I’m confident these sorts of projects could work in other areas of the country. If you decide to pursue such a venture, here are some points to keep in mind:
I hope you’ll consider embarking on a similar project in your neck of the woods. These sorts of initiatives not only help to change the culture of the symphony involved, they also serve as a beacon to other symphonies in the region as to what is possible. Most importantly, they help fight for the cause of new music—a cause we all believe in.
Scope out granting organizations in your region to ensure there are multiple sources of funding. Research state and city arts councils, private foundations, community foundations, even some national organizations, e.g. the National Endowment for the Arts. Additionally, the BMI Foundation allows non-profits to apply for funds “to further the creation, performance and study of contemporary music” regardless of the performing rights society affiliation of the composers being performed.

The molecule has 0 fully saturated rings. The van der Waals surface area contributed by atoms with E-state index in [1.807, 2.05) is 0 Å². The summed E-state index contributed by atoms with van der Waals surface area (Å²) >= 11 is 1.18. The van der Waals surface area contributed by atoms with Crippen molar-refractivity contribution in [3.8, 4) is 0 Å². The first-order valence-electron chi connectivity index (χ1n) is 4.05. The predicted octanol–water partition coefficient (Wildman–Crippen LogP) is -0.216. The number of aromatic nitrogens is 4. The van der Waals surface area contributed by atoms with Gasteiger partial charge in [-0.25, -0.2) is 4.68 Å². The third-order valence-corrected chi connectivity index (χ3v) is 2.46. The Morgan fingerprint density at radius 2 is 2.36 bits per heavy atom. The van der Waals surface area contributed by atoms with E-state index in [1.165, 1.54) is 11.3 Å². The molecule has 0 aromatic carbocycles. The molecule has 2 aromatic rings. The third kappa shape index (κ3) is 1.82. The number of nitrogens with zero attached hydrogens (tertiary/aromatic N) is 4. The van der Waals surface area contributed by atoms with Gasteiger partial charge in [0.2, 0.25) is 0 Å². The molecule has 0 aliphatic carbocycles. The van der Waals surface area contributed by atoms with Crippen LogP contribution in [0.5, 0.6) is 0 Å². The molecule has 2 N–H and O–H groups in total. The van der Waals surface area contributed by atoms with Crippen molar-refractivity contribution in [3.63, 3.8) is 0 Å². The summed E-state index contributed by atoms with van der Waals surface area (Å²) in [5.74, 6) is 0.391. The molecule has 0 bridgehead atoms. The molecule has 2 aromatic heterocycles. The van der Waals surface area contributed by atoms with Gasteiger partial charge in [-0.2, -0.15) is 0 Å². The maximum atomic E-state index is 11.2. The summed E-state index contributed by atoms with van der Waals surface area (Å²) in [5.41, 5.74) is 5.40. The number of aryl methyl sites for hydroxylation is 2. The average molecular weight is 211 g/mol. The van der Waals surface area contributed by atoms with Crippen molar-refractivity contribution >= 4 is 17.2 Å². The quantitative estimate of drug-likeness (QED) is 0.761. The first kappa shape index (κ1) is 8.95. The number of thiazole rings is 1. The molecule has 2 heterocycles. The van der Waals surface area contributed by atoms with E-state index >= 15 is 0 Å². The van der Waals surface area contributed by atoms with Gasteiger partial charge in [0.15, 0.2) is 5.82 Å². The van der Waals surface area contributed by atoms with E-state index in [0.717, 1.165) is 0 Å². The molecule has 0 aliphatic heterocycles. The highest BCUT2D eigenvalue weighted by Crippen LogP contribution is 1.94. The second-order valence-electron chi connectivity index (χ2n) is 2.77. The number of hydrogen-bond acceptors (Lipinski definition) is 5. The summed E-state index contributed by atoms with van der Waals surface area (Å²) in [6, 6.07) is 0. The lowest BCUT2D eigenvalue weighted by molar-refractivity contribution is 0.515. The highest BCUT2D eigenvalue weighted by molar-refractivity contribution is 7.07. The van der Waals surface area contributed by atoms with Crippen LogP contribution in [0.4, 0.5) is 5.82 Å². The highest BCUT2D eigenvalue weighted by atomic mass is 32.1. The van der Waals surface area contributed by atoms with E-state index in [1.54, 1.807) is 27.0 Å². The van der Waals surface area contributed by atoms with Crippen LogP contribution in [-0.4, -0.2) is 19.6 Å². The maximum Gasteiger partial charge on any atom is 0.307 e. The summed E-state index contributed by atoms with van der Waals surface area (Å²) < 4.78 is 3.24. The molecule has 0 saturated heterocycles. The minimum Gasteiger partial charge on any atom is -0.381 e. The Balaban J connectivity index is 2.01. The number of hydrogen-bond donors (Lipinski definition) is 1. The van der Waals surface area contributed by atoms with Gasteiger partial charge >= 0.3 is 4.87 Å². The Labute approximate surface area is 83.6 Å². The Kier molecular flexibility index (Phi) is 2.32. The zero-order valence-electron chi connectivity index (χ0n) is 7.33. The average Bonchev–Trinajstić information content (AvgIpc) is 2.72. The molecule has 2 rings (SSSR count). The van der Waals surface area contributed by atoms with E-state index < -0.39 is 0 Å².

Map out a timeline that works backwards from grant deadlines and includes advertising the call for scores, processing and adjudicating the scores, and preparing grant applications. Then work the timeline forward to include rehearsals, concerts, etc.
Many granting organizations want to see evidence that your project provides benefits to underserved populations (or people without regular access to the arts due to economic circumstances). To satisfy this requirement, work with a local non-profit, such as Big Brothers/Big Sisters, providing them with free tickets to the event and access to a pre-concert demonstration of some of the instruments they will hear in the concert.
Give the orchestra’s music director the flexibility to choose the final concert program, but make their life easier by using a committee of composers/conductors to cut the initial number of the scores down to 20 or 25.